Some seem to be worried this party might become too much “right wing”. This is certainly not a bad word to me, as I am proudly Right Wing and demand to be respected as such, as many others are Left Wing and think it perfectly fitting. What I think is feared here, though, is that the UKIP might be highjacked by the extreme right element, the xenophobic loonies conspiracy nutcases, and the likes.
Well, being a foreigner in this country I should be worried, then; but I ain't; not in the least. My worry is rather that the UKIP might not become a right-wing party, but rather an imitation of the Tories with some chilli pepper added for the benefit of rural England.
What the UKIP means for us sound Catholics is, in my eyes, rather the issue. If they try to run after the secular mainstream and betray Christian values they will become just another evil party whose only use will be to kill Cameron's tenure (yes, please!), after which they will rapidly disappear. For us Catholics, the only reason to vote for them will be to punish Cameron and his bunch of perverts.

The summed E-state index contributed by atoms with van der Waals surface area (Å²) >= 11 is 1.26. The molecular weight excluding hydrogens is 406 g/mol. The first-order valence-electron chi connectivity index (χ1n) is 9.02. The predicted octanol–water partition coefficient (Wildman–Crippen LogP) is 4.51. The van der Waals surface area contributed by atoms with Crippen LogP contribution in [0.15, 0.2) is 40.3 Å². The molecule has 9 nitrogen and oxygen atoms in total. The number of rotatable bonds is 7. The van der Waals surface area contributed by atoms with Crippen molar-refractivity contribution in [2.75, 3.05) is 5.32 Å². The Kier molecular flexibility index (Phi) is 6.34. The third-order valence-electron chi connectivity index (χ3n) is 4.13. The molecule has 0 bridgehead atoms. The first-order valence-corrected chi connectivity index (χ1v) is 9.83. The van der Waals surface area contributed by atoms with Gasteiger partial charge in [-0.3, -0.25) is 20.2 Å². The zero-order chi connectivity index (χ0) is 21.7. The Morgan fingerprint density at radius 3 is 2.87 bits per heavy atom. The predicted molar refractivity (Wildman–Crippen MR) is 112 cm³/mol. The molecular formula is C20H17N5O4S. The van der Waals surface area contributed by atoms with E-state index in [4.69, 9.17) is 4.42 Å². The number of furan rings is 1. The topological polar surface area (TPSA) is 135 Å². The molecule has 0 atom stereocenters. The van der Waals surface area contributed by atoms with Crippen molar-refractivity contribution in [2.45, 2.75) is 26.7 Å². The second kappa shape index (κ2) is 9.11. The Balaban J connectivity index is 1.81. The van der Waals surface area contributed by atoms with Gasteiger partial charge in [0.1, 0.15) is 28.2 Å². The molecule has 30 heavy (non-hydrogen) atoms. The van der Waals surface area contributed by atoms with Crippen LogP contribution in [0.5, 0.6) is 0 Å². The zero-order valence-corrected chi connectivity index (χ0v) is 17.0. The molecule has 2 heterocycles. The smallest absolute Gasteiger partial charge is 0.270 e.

If, however, the UKIP should develop a coherent image – and praxis – of a party rooted in sound Christian thinking, they will have a good chance to survive the wave of protest against Cameron and grow to be the heir to the traditional Tory party and Tory values. At the same time, they will become the only possible choice for every Christian who does not want to have aiding and abetting of sodomy on his conscience and values his salvation more than his wallet.